Awesome Men Throughout History: Rodney Dangerfield

I’ve been listening to comedian Marc Maron’s podcast a lot lately, and he brings up Rodney Dangerfield a lot, both in his interviews (especially the Norm MacDonald one) and episode introductions. Maron’s opinion of Dangerfield is equal parts reverent and sympathetic, as Rodney was never fully embraced by his own generation of comics, who couldn’t always handle his darker, more tragic moments. But Rodney was and is beloved by younger comedians, many of whom he discovered, and his career is more than worthy of Awesome Man status.

Give him some respect, finally

Rodney, for those of you who aren’t familiar, was a stand-up comedian whose sweaty, nervous on-stage mannerisms and luckless everyman persona were a big hit in the 1960s and 70s, and whose movies capitalizing on said persona were hits in the 1980s. Seriously, if you haven’t seen Caddyshack or Back to School yet, get off your ass.

Rodney also owned a nightclub ? called Dangerfield’s, of course ? in Manhattan, where he gave a lot of time and attention to young comics. According to prop comic Carrot Top, ?Rodney didn’t care what kind of comedy you did. As long as you were a comic, you were a part of his fraternity.? So yes, Carrot Top’s success is largely Rodney’s fault, but he also discovered Sam Kinison, Jim Carrey, Jerry Seinfeld, Adam Sandler, and a bunch of other comedians who are big stars now (or at least fascinating train wrecks like Roseanne Barr), so you can’t say he didn’t have a good eye for talent.

And really, being a young comedian sucks. So does being an old comedian, but stand-up is pretty rough on one’s psyche in the beginning, what with working crappy clubs for no money and getting heckled by drunks and living in hotels for years trying to make what, to be brutally honest, a Wendy’s night shift manager does. That Rodney went so far out of his way to give new guys a shot and not abuse or take advantage of them showed a lot of class on his part, and points to something fundamentally good about him.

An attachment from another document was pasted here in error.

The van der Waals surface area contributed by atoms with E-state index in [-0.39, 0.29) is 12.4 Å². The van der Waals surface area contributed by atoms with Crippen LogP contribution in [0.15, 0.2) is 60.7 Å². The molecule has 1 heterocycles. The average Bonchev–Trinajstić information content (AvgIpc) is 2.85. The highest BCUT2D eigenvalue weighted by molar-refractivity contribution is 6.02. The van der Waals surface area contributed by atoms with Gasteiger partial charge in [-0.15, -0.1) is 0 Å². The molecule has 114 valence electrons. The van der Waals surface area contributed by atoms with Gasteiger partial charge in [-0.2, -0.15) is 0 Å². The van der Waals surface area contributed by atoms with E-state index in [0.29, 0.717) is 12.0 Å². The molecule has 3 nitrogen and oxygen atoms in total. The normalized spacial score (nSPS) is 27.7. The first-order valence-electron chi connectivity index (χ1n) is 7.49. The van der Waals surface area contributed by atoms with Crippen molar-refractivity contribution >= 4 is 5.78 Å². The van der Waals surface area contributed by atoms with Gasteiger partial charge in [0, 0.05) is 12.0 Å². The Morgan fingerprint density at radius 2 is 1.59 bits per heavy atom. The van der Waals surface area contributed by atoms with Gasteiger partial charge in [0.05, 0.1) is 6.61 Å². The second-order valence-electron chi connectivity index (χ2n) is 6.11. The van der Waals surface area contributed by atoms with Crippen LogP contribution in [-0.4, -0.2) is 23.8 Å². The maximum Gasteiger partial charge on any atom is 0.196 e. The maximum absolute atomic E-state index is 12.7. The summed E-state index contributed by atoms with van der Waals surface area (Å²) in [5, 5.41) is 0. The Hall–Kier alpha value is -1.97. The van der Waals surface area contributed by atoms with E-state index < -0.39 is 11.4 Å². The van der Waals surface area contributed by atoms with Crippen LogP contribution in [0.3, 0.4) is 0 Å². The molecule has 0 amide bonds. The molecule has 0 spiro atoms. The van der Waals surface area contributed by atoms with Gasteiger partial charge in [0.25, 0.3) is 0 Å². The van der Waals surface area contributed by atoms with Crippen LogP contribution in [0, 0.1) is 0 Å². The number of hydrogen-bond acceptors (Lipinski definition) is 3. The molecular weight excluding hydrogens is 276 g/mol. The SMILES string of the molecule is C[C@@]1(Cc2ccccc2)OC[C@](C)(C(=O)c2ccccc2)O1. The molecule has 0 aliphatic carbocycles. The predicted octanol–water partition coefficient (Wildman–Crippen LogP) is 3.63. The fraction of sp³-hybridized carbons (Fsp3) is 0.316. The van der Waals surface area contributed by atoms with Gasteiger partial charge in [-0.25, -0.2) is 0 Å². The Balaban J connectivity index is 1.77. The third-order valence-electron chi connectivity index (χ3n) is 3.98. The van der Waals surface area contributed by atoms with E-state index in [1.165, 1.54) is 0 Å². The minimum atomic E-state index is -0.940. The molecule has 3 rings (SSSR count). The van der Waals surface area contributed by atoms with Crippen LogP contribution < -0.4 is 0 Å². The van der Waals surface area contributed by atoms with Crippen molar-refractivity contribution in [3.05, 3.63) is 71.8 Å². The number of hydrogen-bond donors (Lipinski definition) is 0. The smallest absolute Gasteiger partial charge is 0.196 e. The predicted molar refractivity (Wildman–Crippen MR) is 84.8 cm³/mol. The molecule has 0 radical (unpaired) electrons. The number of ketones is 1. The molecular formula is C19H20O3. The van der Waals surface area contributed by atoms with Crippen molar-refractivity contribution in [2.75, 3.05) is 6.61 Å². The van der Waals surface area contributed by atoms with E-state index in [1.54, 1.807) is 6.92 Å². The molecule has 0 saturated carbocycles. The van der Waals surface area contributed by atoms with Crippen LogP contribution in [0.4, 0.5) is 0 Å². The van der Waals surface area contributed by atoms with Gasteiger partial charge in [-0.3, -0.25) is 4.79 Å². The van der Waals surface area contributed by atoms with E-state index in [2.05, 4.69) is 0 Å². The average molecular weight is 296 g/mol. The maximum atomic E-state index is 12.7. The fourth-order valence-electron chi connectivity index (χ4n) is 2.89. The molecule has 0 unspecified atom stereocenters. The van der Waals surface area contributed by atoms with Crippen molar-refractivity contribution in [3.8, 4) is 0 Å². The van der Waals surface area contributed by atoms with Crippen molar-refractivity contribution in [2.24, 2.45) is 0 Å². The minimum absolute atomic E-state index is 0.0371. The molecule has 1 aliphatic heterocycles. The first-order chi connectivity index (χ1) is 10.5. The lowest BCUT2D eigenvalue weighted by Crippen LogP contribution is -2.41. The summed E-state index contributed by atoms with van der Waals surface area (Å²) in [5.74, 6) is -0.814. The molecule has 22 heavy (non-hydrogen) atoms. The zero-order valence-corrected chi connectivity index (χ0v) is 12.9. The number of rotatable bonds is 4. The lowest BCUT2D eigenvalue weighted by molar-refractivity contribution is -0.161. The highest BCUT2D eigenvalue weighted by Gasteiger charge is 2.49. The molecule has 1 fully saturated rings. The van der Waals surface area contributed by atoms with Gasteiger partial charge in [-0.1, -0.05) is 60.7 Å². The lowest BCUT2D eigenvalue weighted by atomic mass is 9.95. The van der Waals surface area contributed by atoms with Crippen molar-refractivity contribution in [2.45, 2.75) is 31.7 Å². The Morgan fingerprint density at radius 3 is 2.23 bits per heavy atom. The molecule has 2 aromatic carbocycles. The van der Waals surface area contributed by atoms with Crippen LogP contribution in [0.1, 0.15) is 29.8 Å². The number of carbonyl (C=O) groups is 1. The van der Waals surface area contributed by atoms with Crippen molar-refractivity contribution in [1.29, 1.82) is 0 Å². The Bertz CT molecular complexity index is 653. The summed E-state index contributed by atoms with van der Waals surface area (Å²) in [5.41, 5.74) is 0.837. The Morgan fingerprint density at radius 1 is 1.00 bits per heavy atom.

He also tipped 100% of the check at restaurants, so his generosity extended to the help as well.

But for all that, Rodney was a pretty screwed-up guy. He had chronic depression (which is something of a pun, given that he smoked a hay bale of marijuana every day), and the good-natured pessimism he delivered in his act came from a real pervading misery that alienated him from many of his peers. He compared the compulsive joke-writing he did as a teenager (and later as an aluminum siding salesman in the 1950s) to drug addiction, telling the Washington Post that ?it was like a need. I had to work. I had to tell jokes. I had to write them and tell them. It was like a fix. I had the habit.? One wonders if he pursued comedy because he truly loved it or because he didn’t see another way to channel what many psychiatrists would see as a broken personality into something productive.

Either way, there’s one story about Rodney that sums up his legacy and reputation in show business ? Bob Saget (of Full House and America’s Funniest Home Videos fame) tells a story about seeing Rodney, who was 70 years old at the time and had just undergone major surgery, in the lobby of a comedy club with two women in tow, waiting for Ron Jeremy to show up. When Bob asked how Rodney was doing, Rodney’s response was ?I’m with two whores and I’m waiting for a guy who can suck his own dick. How are you doing?? There’s only one word for that. Awesome.

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About Dave Kiefaber Dave Kiefaber is a Baltimore-based writer who regularly contributes to Adfreak and the Gettysburg Times. His personal website is at